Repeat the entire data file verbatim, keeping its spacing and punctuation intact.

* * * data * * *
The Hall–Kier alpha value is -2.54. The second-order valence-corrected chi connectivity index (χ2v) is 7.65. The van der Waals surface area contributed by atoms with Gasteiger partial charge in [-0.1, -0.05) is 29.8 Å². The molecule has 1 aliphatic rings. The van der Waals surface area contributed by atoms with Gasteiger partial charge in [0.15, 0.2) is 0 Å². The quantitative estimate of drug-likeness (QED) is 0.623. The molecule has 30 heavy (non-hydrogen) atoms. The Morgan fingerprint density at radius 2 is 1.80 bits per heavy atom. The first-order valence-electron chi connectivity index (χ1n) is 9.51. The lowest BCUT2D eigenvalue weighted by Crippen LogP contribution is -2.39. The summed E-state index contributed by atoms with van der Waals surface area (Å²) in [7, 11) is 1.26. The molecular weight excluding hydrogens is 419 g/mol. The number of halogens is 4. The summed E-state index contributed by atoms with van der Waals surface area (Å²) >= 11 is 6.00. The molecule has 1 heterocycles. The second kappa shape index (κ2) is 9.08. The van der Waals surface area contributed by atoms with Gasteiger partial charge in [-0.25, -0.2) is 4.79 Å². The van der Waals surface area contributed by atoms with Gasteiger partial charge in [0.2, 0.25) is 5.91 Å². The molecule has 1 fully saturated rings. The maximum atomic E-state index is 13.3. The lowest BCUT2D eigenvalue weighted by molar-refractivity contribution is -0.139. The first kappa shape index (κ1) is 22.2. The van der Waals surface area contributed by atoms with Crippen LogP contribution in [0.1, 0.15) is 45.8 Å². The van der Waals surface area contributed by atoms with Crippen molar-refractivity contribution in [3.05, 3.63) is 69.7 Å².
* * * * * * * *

The Hall–Kier alpha value is -2.54. The second-order valence-corrected chi connectivity index (χ2v) is 7.65. The van der Waals surface area contributed by atoms with Gasteiger partial charge in [-0.1, -0.05) is 29.8 Å². The molecule has 1 aliphatic rings. The van der Waals surface area contributed by atoms with Gasteiger partial charge in [0.15, 0.2) is 0 Å². The quantitative estimate of drug-likeness (QED) is 0.623. The molecule has 30 heavy (non-hydrogen) atoms. The Morgan fingerprint density at radius 2 is 1.80 bits per heavy atom. The first-order valence-electron chi connectivity index (χ1n) is 9.51. The lowest BCUT2D eigenvalue weighted by Crippen LogP contribution is -2.39. The summed E-state index contributed by atoms with van der Waals surface area (Å²) in [7, 11) is 1.26. The molecular weight excluding hydrogens is 419 g/mol. The number of halogens is 4. The summed E-state index contributed by atoms with van der Waals surface area (Å²) >= 11 is 6.00. The molecule has 1 heterocycles. The second kappa shape index (κ2) is 9.08. The van der Waals surface area contributed by atoms with Gasteiger partial charge in [-0.25, -0.2) is 4.79 Å². The van der Waals surface area contributed by atoms with Gasteiger partial charge in [0.2, 0.25) is 5.91 Å². The molecule has 1 fully saturated rings. The maximum atomic E-state index is 13.3. The lowest BCUT2D eigenvalue weighted by molar-refractivity contribution is -0.139. The first kappa shape index (κ1) is 22.2. The van der Waals surface area contributed by atoms with Crippen LogP contribution in [0.1, 0.15) is 45.8 Å². The van der Waals surface area contributed by atoms with Crippen molar-refractivity contribution in [3.05, 3.63) is 69.7 Å².